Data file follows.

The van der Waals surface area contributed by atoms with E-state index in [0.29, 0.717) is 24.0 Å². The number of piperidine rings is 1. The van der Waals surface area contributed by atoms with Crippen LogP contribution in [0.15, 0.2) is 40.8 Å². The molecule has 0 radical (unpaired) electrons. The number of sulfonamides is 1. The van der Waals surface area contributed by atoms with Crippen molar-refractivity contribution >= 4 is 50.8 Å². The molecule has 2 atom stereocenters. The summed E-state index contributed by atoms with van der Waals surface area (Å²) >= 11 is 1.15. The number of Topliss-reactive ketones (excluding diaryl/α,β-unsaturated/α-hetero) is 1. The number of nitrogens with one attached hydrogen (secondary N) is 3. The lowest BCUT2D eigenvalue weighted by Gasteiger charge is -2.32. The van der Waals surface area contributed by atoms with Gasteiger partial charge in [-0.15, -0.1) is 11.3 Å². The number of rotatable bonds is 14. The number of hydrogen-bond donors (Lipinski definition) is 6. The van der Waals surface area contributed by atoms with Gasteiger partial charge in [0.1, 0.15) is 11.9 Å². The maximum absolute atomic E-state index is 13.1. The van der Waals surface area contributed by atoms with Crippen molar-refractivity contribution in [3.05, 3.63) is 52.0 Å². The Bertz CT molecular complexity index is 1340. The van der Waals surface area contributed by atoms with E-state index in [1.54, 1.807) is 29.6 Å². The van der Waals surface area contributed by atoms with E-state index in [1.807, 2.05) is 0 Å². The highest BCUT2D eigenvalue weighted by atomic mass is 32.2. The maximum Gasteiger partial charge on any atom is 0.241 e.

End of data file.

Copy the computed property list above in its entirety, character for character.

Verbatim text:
The van der Waals surface area contributed by atoms with E-state index in [0.29, 0.717) is 24.0 Å². The number of piperidine rings is 1. The van der Waals surface area contributed by atoms with Crippen LogP contribution in [0.15, 0.2) is 40.8 Å². The molecule has 0 radical (unpaired) electrons. The number of sulfonamides is 1. The van der Waals surface area contributed by atoms with Crippen molar-refractivity contribution >= 4 is 50.8 Å². The molecule has 2 atom stereocenters. The summed E-state index contributed by atoms with van der Waals surface area (Å²) >= 11 is 1.15. The number of Topliss-reactive ketones (excluding diaryl/α,β-unsaturated/α-hetero) is 1. The number of nitrogens with one attached hydrogen (secondary N) is 3. The lowest BCUT2D eigenvalue weighted by Gasteiger charge is -2.32. The van der Waals surface area contributed by atoms with Gasteiger partial charge in [-0.15, -0.1) is 11.3 Å². The number of rotatable bonds is 14. The number of hydrogen-bond donors (Lipinski definition) is 6. The van der Waals surface area contributed by atoms with Gasteiger partial charge in [0.1, 0.15) is 11.9 Å². The maximum absolute atomic E-state index is 13.1. The van der Waals surface area contributed by atoms with Crippen molar-refractivity contribution in [3.05, 3.63) is 52.0 Å². The Bertz CT molecular complexity index is 1340. The van der Waals surface area contributed by atoms with E-state index in [1.54, 1.807) is 29.6 Å². The van der Waals surface area contributed by atoms with E-state index in [1.807, 2.05) is 0 Å². The highest BCUT2D eigenvalue weighted by atomic mass is 32.2. The maximum Gasteiger partial charge on any atom is 0.241 e.